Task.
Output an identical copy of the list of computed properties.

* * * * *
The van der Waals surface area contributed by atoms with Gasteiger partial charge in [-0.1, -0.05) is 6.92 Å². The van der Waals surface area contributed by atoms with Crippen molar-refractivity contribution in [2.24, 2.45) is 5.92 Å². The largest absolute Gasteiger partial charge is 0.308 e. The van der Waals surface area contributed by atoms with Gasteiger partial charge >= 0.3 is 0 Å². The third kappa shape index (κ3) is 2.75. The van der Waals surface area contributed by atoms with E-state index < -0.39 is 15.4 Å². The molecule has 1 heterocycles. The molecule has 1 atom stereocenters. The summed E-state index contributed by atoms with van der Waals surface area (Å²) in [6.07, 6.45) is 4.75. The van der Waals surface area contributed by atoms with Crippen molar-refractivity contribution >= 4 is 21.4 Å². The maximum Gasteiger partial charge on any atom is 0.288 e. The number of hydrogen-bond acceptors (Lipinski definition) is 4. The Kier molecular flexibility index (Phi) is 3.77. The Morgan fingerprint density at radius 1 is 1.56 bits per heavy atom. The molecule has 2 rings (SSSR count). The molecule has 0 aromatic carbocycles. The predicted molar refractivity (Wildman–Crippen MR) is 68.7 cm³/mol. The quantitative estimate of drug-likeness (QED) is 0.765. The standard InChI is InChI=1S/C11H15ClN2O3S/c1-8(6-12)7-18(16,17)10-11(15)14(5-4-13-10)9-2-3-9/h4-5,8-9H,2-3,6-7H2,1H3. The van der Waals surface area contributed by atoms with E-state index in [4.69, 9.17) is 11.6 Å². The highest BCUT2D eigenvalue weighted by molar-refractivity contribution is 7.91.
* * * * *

The van der Waals surface area contributed by atoms with Gasteiger partial charge in [-0.1, -0.05) is 6.92 Å². The van der Waals surface area contributed by atoms with Crippen molar-refractivity contribution in [2.24, 2.45) is 5.92 Å². The largest absolute Gasteiger partial charge is 0.308 e. The van der Waals surface area contributed by atoms with Gasteiger partial charge >= 0.3 is 0 Å². The third kappa shape index (κ3) is 2.75. The van der Waals surface area contributed by atoms with E-state index < -0.39 is 15.4 Å². The molecule has 1 heterocycles. The molecule has 1 atom stereocenters. The summed E-state index contributed by atoms with van der Waals surface area (Å²) in [6.07, 6.45) is 4.75. The van der Waals surface area contributed by atoms with Crippen molar-refractivity contribution >= 4 is 21.4 Å². The maximum Gasteiger partial charge on any atom is 0.288 e. The number of hydrogen-bond acceptors (Lipinski definition) is 4. The Kier molecular flexibility index (Phi) is 3.77. The Morgan fingerprint density at radius 1 is 1.56 bits per heavy atom. The molecule has 2 rings (SSSR count). The molecule has 0 aromatic carbocycles. The predicted molar refractivity (Wildman–Crippen MR) is 68.7 cm³/mol. The quantitative estimate of drug-likeness (QED) is 0.765. The standard InChI is InChI=1S/C11H15ClN2O3S/c1-8(6-12)7-18(16,17)10-11(15)14(5-4-13-10)9-2-3-9/h4-5,8-9H,2-3,6-7H2,1H3. The van der Waals surface area contributed by atoms with E-state index in [4.69, 9.17) is 11.6 Å². The highest BCUT2D eigenvalue weighted by molar-refractivity contribution is 7.91.